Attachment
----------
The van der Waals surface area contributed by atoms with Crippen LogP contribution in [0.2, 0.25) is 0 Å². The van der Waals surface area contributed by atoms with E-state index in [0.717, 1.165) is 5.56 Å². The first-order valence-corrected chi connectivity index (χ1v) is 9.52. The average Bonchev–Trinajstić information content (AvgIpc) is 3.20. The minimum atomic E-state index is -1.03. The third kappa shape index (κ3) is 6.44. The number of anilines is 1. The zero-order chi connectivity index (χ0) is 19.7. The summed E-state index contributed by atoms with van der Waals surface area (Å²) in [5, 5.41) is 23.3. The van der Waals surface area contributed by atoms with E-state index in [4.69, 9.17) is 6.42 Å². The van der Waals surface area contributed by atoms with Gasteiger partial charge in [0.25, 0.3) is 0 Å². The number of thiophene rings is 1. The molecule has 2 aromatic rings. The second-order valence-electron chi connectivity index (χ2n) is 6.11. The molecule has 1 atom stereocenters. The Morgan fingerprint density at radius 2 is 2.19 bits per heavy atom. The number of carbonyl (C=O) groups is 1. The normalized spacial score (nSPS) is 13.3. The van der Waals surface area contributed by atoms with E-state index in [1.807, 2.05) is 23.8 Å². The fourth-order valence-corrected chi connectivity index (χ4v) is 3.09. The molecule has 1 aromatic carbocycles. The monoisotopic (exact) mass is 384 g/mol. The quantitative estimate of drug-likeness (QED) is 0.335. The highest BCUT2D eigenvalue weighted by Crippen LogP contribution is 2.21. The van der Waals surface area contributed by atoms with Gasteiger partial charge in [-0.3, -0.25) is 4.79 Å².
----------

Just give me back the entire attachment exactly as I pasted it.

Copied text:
The van der Waals surface area contributed by atoms with Crippen LogP contribution in [0.2, 0.25) is 0 Å². The van der Waals surface area contributed by atoms with E-state index in [0.717, 1.165) is 5.56 Å². The first-order valence-corrected chi connectivity index (χ1v) is 9.52. The average Bonchev–Trinajstić information content (AvgIpc) is 3.20. The minimum atomic E-state index is -1.03. The third kappa shape index (κ3) is 6.44. The number of anilines is 1. The zero-order chi connectivity index (χ0) is 19.7. The summed E-state index contributed by atoms with van der Waals surface area (Å²) in [5, 5.41) is 23.3. The van der Waals surface area contributed by atoms with E-state index in [4.69, 9.17) is 6.42 Å². The van der Waals surface area contributed by atoms with Gasteiger partial charge in [0.25, 0.3) is 0 Å². The number of thiophene rings is 1. The molecule has 2 aromatic rings. The second-order valence-electron chi connectivity index (χ2n) is 6.11. The molecule has 1 atom stereocenters. The Morgan fingerprint density at radius 2 is 2.19 bits per heavy atom. The number of carbonyl (C=O) groups is 1. The normalized spacial score (nSPS) is 13.3. The van der Waals surface area contributed by atoms with E-state index in [1.807, 2.05) is 23.8 Å². The fourth-order valence-corrected chi connectivity index (χ4v) is 3.09. The molecule has 1 aromatic carbocycles. The monoisotopic (exact) mass is 384 g/mol. The quantitative estimate of drug-likeness (QED) is 0.335. The highest BCUT2D eigenvalue weighted by Crippen LogP contribution is 2.21. The van der Waals surface area contributed by atoms with Gasteiger partial charge in [-0.3, -0.25) is 4.79 Å².